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San Antonio Spurs: What to expect from Quincy Pondexter

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NEW ORLEANS, LA - FEBRUARY 25: Quincy Pondexter #20 of the New Orleans Pelicans takes a shot during the first half of a game against the Brooklyn Nets at the Smoothie King Center on February 25, 2015 in New Orleans, Louisiana. NOTE TO USER: User expressly acknowledges and agrees that, by downloading and or using this photograph, User is consenting to the terms and conditions of the Getty Images License Agreement. (Photo by Stacy Revere/Getty Images)
NEW ORLEANS, LA - FEBRUARY 25: Quincy Pondexter #20 of the New Orleans Pelicans takes a shot during the first half of a game against the Brooklyn Nets at the Smoothie King Center on February 25, 2015 in New Orleans, Louisiana. NOTE TO USER: User expressly acknowledges and agrees that, by downloading and or using this photograph, User is consenting to the terms and conditions of the Getty Images License Agreement. (Photo by Stacy Revere/Getty Images)
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With Quincy Pondexter on the San Antonio Spurs roster, where does he fit into the 2018-19 season’s equation?

Hours after the San Antonio Spurs lost Manu Ginobili to retirement, Quincy Pondexter signed a one-year deal for the 2018-19 season. He became the roster’s 14th man, with one spot open for whoever San Antonio chooses to use it on, if anyone.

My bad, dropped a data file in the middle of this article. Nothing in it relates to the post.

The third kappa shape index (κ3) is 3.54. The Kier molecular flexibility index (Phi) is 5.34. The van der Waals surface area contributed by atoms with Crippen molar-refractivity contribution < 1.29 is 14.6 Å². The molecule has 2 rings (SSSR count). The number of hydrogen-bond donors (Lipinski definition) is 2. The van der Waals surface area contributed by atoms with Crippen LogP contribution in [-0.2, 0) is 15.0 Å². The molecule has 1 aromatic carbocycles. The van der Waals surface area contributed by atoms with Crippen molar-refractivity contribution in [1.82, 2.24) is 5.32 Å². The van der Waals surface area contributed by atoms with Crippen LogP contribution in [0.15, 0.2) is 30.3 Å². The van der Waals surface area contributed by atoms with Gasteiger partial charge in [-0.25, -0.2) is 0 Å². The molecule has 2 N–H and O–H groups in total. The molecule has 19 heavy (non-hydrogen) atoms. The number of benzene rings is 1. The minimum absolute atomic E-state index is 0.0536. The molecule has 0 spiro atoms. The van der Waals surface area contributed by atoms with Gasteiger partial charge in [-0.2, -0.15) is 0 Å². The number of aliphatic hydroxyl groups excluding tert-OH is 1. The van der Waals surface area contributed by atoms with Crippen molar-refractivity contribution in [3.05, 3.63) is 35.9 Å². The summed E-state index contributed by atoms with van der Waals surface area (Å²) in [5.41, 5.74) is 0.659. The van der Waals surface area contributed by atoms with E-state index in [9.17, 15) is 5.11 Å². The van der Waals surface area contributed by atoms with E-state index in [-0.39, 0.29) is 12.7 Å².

On paper, Pondexter owns the measurables to replace Ginobili, at 6-foot-7 and the ability to play shooting guard and small forward. A six-year veteran, he flashed the ability to shoot from three-point range at 35.7 percent in 17.3 minutes per game, so there’s some upside for the Spurs to have someone else to spread the floor.

However, the Pondexter signing presents some risk, even on a minimum salary. He underwent two left-knee surgeries in 2015 that wiped out the entire 2015-16 campaign. Another procedure on his left knee took away the 2016-17 season, as well, and a life-threatening battle with MRSA.

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Pondexter suited up for the first time in two and a half years in October 2017 for the Chicago Bulls. Though, he played just 23 games, shot 28.6 percent and averaged 2 points. The Bulls waived him in February.

Pondexter will have a chance to earn minutes at the back-end of the rotation, as he must contend with a full group at shooting guard and small forward, even without Ginobili around. DeMar DeRozan, Marco Belinelli, Bryn Forbes, Derrick White and Lonnie Walker can all hold their own at shooting guard, while DeRozan, Belinelli, Rudy Gay and Dante Cunningham find minutes at small forward. So the road to minutes will not be easy for the former Oklahoma City Thunder draft pick.

As noted, Pondexter’s value comes from his outside shooting and potential defensive ability, which will make or break how far Spurs coach Gregg Popovich pushes him in the rotation. If he returns to a 43.3 percent clip from a 2014-15 stint with the New Orleans Pelicans, then San Antonio might have an interesting player to use off the bench. That’s along with the display of athleticism to maintain positioning against the Western Conference’s wings.

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Spurs fans will receive their first look at Pondexter in the Silver and Black on Sept. 30, when the preseason schedule opens against the Miami Heat.

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